Iher on his knees to give him but a
•sign that she hears his undying pro-
Itestation. At this her left eyelid
[flickers; it is the first sign from the
[realms beyond. Exit young lover.
I Elderly roue discovers that the nurse
lis an old acquaintance who has ren-
Idered him important service, of a professional kind, twenty years before.
|The recognition is mutual; the nurse
[threatens to denounce him to the
Ifffmily; he tries to buy her off, wants
Iher to clear out so that he may con-
Itinue to chase the heroine without
Iimpediment. During their recrimin-
lations, several startling revelations
lare made, the first of which is that
the heroine's lover is not her brother,
but that the latter died when an infant, to the positive knowledge of
the nurse.
Naturally at this point the clot of
blood at the base of the heroine's
brain was absorbed; she blinked both
eyes, and by a deft movement of the
crazy quilt restored the glow to her
pallid cheeks. Then she waived her
arms, and with a gasp raised herself
in the bed. At this point the genius
of the actress became manifest. I
recall an occasion on the same stage
when one Griffiths, a Shakespearean
actor, represented Richard the Third
writhing in the centre of the stage
after he had had a bad dream. Miss
Truax not only writhed, but wriggled
in the same graceful manner from the
head of the New England four-poster
to the foot. Her eye was wild, in
fact both eyes tvere. Her hair
streamed, her fingers twitched, she
clutched the air, and finally landed
on the floor behind the elderly roue
with a blood curdling yell which
would have shamed a Sioux Indian.
Then she collapsed; every member
of the Company rushed on the stage;
she was carried to the aforesaid easy-
chair; the villain with hunched shoulders, bent head, and a gaze which
found its perspective six inches in advance of his toes, was conducted to
the door, and dismissed by the outstretched arm of the nurse, crooked
at the first finger.
As the curtain fell, the heroine was
reviving under the combined embrace
of the youthful lover in the vicinity
of the dissolved clot, and the aged
and erring, but repentent, mother in
the attitude of the Magdalen.
And yet the local critics were not
satisfied, and expressed wonder that
such a play should have been written,
or represented. Truly, tliere is no
satisfying some people.
the nerve and vim of that prince of lington and Helston, singers and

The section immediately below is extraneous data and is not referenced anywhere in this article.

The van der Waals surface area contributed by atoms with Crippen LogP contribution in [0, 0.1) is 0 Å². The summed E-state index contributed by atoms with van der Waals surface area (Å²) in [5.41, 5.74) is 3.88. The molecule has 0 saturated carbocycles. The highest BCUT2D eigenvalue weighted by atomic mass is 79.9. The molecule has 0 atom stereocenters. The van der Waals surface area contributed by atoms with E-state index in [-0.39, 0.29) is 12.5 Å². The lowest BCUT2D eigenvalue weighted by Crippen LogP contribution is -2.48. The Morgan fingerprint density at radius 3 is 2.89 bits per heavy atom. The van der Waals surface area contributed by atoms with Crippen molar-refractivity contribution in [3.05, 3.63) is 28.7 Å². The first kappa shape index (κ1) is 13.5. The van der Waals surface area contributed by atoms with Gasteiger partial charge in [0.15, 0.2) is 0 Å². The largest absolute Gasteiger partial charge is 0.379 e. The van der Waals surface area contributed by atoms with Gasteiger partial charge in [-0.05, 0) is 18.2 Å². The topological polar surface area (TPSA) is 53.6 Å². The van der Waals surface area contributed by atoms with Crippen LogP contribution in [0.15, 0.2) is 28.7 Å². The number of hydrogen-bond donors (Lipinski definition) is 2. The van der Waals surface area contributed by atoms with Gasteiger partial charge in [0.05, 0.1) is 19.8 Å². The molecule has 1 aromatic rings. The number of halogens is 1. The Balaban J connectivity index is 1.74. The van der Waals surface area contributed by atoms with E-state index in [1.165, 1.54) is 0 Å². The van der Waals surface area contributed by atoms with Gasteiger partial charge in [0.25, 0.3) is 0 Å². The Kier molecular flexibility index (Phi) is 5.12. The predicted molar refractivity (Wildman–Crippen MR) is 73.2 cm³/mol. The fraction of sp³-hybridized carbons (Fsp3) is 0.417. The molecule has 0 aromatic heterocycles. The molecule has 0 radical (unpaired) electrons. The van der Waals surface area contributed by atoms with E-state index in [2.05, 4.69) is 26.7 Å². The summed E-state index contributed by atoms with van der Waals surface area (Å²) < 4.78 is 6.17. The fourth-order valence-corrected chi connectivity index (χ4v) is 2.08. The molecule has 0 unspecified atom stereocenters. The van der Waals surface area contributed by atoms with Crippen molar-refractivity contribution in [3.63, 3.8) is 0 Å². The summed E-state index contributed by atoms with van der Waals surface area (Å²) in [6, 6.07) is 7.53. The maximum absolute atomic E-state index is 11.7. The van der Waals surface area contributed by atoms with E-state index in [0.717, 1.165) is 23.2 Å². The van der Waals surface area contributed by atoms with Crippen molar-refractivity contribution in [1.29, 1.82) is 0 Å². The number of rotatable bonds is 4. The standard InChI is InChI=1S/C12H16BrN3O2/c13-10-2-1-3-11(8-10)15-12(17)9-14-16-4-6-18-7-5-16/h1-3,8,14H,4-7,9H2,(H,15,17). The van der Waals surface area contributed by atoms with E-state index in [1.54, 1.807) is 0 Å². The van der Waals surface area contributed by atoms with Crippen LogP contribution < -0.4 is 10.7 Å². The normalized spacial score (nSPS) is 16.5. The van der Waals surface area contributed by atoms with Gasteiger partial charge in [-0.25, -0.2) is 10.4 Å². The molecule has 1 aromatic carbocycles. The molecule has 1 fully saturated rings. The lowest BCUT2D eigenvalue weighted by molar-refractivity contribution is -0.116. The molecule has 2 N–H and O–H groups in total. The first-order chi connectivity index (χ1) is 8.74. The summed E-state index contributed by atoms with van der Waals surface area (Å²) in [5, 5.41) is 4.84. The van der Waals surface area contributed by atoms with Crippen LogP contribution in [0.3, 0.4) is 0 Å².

elderly lovers, Charles Matthews, and dancers, must be seen to be appre-
in Grand Opera, would be perfect ciated. Their style is different and
Count Almaviva. All his songs were the eccentric dance is great. A new
excellent, but by far the best musi- song illustrator, Miss Crawford, will
cal number of the comedy was the replace Mr. La Rose and she will be-
duet in which Miss Cahill and Mr. come a popular favourite, as she has
Cowles co-operated, "Do, Re, Mi Fa." a pleasing voice and comes well re-
Miss Cahill's own composition: "I commended. The - moving pictures
love you in my Dum, Dum, Dummy will be up to standard taken all in
Way"  was  quaint and  original,  the all. This will be a bumper.
libretto  was  worthy of  Gilbert,  but 	
the music would hardly be attributed
to Sullivan.
The whole production was a tremendous success, without a weak
spot, and it is certain that Miss Ca-
hill will be eagerly welcomed when- "'"^m™™™™
ever she returns to Victoria. __,        .   ...   _ , ,   , _    .    ..
Present the Original Production,  direct
  from 26 Weeks' Run in Chicago.
The New Grand. the   royal   chef
Next week's bill at the New Grand With the Original Big Cast,  including
will include Jack Lawrence and
Maud Harvey in a clever little musical comedy entitled "His Father's
Son," Tom and Edith Almond in a
new and original musical, singing and
novelty dancing specialty. Mr,
mond dances on either roller or ice
skates and Miss Almond helps along
the act with musical selections on
a variety of instruments that range
from a trombone to a string of bells;
Bush and Elliott, billed as "Premier
Eccentriques," are said to have a
wonderfully good comedy acrobatic
act; Nina Beeson is a good coon
shouter; Conlan and Carter are comedians; Thos. J. Price will have a good
march song entitled "Southern Girl"
and a good set of Moving Picture^
and a new overture by the orchestra
complete the bill.
wm. j. McCarthy ana
30—SONG   KITS—30
\1-  A Scenic  Display  of Oriental  Splendor
Seat Sale opens Friday,  Nov.  29th.
Prices:   25c,   50c,   75c,   91.00,   $1.50.
The home ol all theatrical and vaudev He
artists while in the Capital city, alM of
other kindred bohemiana.
WRIGHT & FALCONER, Proprietors.
The Eva Hotel
Headquarters for mining men and
commercial travellers.
JOHN A. THEW, Proprietor.
The Royal Chef.
Mr. Harry H. Frazee, the producer
of more musical plays than any one
man, says: "I don't know why it is
that a star's work in musical comedy
is sometimes under-valued by those
not in the know, you know." Now
take the role of "Heinrich Lemphau-
ser" in the "Royal Chef"; it is really
a strong, legitimate character part
and needs as much careful preparation and as much artistic unity as